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Posted by riogrande5761 on Tuesday, December 6, 2022 12:41 PM

Yep.  I was riding the Amtrak California Zephyr in 1990 through western Colorado and as the train rounded an ox bow in the river, we got mooned as the train slowly rounded the curve, they mooner continued to point his posterior at the train as it rounded.

Rio Grande.  The Action Road  - Focus 1977-1983

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Posted by chutton01 on Tuesday, December 6, 2022 2:18 PM

I recall when some such mooning figures were released...probably longer ago than I care to remember...think it was linked to Moon Amtrak in someway (sadly, Moon Amtrak still exists, and apparently was held on July 9th this year (2022). From some images of the event looks like mostly male participants, so...bleh).

MisterBeasley
In college, guys in the front-facing rooms used to sing "Moon River" while doing just that.  It was usually done at night, so the participants in the submarine races got the entertainment.
I only started seeing that phrase this year, although online source claim the show "Happy Days" popularized it . However MisterBeasley, perhaps you meant the spectators in the races since the participants in imaginary submarines didn't exists (the spectators, OTOH, were participating in other activities)

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Posted by wjstix on Tuesday, December 6, 2022 4:04 PM

Not sure about "Happy Days", but there was a mooning scene in American Graffiti (which also starred Ron Howard) which came out a year or two before Happy Days.

Speaking of Wisconsin (Happy Days was set in Milwaukee), it has long been a tradition at Lambeau Field that the fans moon the bus of the visiting team. That was what Randy Moss was referencing that time he scored a touchdown at Lambeau and pretended to pull his pants down to moon the crowd.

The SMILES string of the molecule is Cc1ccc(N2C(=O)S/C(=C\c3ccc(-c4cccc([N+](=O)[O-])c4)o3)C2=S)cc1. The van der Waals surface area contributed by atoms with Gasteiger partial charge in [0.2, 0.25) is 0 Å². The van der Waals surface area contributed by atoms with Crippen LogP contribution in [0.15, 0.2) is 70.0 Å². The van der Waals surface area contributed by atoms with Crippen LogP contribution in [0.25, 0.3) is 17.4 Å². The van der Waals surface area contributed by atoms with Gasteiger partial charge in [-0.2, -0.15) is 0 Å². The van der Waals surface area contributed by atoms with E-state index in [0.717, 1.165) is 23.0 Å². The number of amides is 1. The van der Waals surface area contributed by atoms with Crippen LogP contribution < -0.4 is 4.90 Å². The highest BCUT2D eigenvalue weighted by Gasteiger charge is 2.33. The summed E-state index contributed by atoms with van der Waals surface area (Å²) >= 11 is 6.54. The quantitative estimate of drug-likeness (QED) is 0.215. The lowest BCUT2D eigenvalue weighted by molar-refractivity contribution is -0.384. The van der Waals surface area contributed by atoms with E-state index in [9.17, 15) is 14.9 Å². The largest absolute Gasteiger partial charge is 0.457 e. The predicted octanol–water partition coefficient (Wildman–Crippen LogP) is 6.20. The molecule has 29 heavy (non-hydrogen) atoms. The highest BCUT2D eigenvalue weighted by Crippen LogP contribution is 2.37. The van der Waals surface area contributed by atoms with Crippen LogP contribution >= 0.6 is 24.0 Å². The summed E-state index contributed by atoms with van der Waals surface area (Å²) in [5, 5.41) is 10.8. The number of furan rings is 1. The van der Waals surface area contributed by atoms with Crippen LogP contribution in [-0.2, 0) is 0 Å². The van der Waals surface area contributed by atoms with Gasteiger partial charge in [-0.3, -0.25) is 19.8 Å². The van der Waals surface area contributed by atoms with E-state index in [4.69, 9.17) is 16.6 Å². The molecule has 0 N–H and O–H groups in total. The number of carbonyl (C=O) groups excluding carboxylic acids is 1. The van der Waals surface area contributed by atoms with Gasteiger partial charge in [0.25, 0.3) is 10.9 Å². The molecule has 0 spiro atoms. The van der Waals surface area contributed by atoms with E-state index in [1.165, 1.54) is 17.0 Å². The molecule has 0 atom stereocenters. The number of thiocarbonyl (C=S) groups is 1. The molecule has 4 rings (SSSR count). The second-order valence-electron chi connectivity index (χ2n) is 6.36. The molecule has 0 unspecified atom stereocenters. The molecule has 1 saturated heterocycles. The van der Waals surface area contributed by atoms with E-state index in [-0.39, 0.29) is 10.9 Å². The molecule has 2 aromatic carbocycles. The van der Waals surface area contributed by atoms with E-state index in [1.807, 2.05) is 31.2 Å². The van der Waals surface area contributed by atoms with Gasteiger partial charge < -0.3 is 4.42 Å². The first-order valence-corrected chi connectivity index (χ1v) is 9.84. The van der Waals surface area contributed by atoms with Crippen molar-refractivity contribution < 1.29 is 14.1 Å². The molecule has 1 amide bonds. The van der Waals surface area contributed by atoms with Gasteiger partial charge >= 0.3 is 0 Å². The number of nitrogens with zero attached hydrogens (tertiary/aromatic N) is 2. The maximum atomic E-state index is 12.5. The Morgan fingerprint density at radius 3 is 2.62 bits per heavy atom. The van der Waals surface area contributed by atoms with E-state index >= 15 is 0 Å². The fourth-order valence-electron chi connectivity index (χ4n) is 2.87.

Stix
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Posted by kasskaboose on Tuesday, December 6, 2022 7:26 PM

That's wrong on so many levels.  While funny, still questionable.  So much for a g-rated hobby.

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Posted by chutton01 on Thursday, December 8, 2022 2:42 PM

Sorry, I was a bit unclear in my previous post - what I should have done was the following edit on Mister Beasley's post such that "...so the participants in the submarine races" so that it was clear I was referencing "submarine races" and not mooning, which as an acknowledged term goes back to the 196s0s (according to several sources), but as a "protest" or derogatory action probably goes back to when proto-humans starting walking on two legs and wearing coverings on their posteriors...

  • Member since
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Posted by MisterBeasley on Thursday, December 8, 2022 3:31 PM

I thought the term submarine race watching was coined at least before my college days in the 1960s.  Happy Days didn't come out until 1974. But, there was a recording of Submarine Race Watching in 1962 by The Escorts.

The Charles River between Cambridge and Boston could actually never have supported such activities.  It wasn't deep enough to run submerged, and the numerous bridges didn't have much overhead clearance at all.

A guy tried to commit suicide off the Harvard Bridge one winter.  I guess he forgot it was winter, and ended up with a broken leg as he hit the frozen river.

It takes an iron man to play with a toy iron horse.